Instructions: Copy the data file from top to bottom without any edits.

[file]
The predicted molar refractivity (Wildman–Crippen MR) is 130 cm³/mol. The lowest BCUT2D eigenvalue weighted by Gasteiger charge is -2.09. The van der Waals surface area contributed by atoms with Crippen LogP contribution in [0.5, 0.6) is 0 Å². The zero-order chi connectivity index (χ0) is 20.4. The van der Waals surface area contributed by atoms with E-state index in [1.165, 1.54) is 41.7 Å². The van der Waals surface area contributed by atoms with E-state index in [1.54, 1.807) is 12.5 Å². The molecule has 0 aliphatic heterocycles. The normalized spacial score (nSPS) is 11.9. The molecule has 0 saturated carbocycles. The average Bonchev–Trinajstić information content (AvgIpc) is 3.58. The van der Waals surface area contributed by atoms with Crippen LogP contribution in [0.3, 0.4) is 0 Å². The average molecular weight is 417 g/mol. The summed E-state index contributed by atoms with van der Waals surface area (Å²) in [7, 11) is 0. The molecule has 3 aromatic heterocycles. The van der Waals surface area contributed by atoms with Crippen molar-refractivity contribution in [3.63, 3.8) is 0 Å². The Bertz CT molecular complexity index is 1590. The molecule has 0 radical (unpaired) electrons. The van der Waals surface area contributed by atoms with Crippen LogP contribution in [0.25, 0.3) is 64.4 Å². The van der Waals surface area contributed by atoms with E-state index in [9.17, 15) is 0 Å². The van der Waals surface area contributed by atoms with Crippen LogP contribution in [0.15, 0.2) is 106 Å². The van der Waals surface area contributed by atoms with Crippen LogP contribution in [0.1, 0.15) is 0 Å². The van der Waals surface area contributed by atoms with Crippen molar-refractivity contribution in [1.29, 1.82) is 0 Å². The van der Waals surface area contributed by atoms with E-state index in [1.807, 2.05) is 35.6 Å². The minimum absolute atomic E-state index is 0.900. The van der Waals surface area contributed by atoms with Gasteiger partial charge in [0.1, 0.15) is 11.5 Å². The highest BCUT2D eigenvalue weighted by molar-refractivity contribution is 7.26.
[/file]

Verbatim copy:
The predicted molar refractivity (Wildman–Crippen MR) is 130 cm³/mol. The lowest BCUT2D eigenvalue weighted by Gasteiger charge is -2.09. The van der Waals surface area contributed by atoms with Crippen LogP contribution in [0.5, 0.6) is 0 Å². The zero-order chi connectivity index (χ0) is 20.4. The van der Waals surface area contributed by atoms with E-state index in [1.165, 1.54) is 41.7 Å². The van der Waals surface area contributed by atoms with E-state index in [1.54, 1.807) is 12.5 Å². The molecule has 0 aliphatic heterocycles. The normalized spacial score (nSPS) is 11.9. The molecule has 0 saturated carbocycles. The average Bonchev–Trinajstić information content (AvgIpc) is 3.58. The van der Waals surface area contributed by atoms with Crippen LogP contribution in [0.3, 0.4) is 0 Å². The average molecular weight is 417 g/mol. The summed E-state index contributed by atoms with van der Waals surface area (Å²) in [7, 11) is 0. The molecule has 3 aromatic heterocycles. The van der Waals surface area contributed by atoms with Crippen molar-refractivity contribution in [3.63, 3.8) is 0 Å². The Bertz CT molecular complexity index is 1590. The molecule has 0 radical (unpaired) electrons. The van der Waals surface area contributed by atoms with Crippen LogP contribution in [0.25, 0.3) is 64.4 Å². The van der Waals surface area contributed by atoms with E-state index in [9.17, 15) is 0 Å². The van der Waals surface area contributed by atoms with Crippen LogP contribution in [0.15, 0.2) is 106 Å². The van der Waals surface area contributed by atoms with Crippen LogP contribution in [0.1, 0.15) is 0 Å². The van der Waals surface area contributed by atoms with Crippen molar-refractivity contribution in [1.29, 1.82) is 0 Å². The van der Waals surface area contributed by atoms with E-state index in [1.807, 2.05) is 35.6 Å². The minimum absolute atomic E-state index is 0.900. The van der Waals surface area contributed by atoms with Gasteiger partial charge in [0.1, 0.15) is 11.5 Å². The highest BCUT2D eigenvalue weighted by molar-refractivity contribution is 7.26.